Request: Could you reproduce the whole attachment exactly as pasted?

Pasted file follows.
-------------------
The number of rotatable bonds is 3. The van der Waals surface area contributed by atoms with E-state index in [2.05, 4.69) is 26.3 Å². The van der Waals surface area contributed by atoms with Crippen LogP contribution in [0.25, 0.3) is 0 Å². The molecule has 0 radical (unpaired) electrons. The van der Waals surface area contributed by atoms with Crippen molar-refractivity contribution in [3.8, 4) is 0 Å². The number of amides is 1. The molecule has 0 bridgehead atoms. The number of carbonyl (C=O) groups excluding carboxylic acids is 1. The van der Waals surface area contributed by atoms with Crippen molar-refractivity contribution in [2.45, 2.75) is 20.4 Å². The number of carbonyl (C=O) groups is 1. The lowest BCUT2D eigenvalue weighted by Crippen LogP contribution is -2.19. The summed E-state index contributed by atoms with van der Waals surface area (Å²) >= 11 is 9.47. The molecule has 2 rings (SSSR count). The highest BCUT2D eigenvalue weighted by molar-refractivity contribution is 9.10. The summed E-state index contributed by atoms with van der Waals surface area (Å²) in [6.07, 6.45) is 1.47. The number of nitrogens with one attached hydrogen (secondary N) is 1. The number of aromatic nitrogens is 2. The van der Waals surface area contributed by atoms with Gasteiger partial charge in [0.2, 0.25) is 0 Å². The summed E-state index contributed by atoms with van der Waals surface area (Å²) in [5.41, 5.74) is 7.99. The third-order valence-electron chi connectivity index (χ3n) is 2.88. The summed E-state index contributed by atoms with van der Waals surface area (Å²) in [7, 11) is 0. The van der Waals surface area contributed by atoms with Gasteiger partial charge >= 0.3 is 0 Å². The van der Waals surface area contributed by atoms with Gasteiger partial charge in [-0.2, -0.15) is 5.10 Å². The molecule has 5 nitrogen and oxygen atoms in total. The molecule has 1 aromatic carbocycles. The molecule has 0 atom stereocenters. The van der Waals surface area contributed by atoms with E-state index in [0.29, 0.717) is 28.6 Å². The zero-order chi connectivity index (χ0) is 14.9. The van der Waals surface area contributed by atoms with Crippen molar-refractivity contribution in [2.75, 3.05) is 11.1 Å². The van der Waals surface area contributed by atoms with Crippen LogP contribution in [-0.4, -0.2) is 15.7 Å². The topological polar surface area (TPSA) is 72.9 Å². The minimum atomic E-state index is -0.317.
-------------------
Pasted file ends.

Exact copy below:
The number of rotatable bonds is 3. The van der Waals surface area contributed by atoms with E-state index in [2.05, 4.69) is 26.3 Å². The van der Waals surface area contributed by atoms with Crippen LogP contribution in [0.25, 0.3) is 0 Å². The molecule has 0 radical (unpaired) electrons. The van der Waals surface area contributed by atoms with Crippen molar-refractivity contribution in [3.8, 4) is 0 Å². The number of amides is 1. The molecule has 0 bridgehead atoms. The number of carbonyl (C=O) groups excluding carboxylic acids is 1. The van der Waals surface area contributed by atoms with Crippen molar-refractivity contribution in [2.45, 2.75) is 20.4 Å². The number of carbonyl (C=O) groups is 1. The lowest BCUT2D eigenvalue weighted by Crippen LogP contribution is -2.19. The summed E-state index contributed by atoms with van der Waals surface area (Å²) >= 11 is 9.47. The molecule has 2 rings (SSSR count). The highest BCUT2D eigenvalue weighted by molar-refractivity contribution is 9.10. The summed E-state index contributed by atoms with van der Waals surface area (Å²) in [6.07, 6.45) is 1.47. The number of nitrogens with one attached hydrogen (secondary N) is 1. The number of aromatic nitrogens is 2. The van der Waals surface area contributed by atoms with Gasteiger partial charge in [0.2, 0.25) is 0 Å². The summed E-state index contributed by atoms with van der Waals surface area (Å²) in [5.41, 5.74) is 7.99. The third-order valence-electron chi connectivity index (χ3n) is 2.88. The summed E-state index contributed by atoms with van der Waals surface area (Å²) in [7, 11) is 0. The van der Waals surface area contributed by atoms with Gasteiger partial charge >= 0.3 is 0 Å². The van der Waals surface area contributed by atoms with Gasteiger partial charge in [-0.2, -0.15) is 5.10 Å². The molecule has 5 nitrogen and oxygen atoms in total. The molecule has 1 aromatic carbocycles. The molecule has 0 atom stereocenters. The van der Waals surface area contributed by atoms with E-state index in [0.29, 0.717) is 28.6 Å². The zero-order chi connectivity index (χ0) is 14.9. The van der Waals surface area contributed by atoms with Crippen molar-refractivity contribution in [2.75, 3.05) is 11.1 Å². The van der Waals surface area contributed by atoms with Crippen LogP contribution in [-0.4, -0.2) is 15.7 Å². The topological polar surface area (TPSA) is 72.9 Å². The minimum atomic E-state index is -0.317.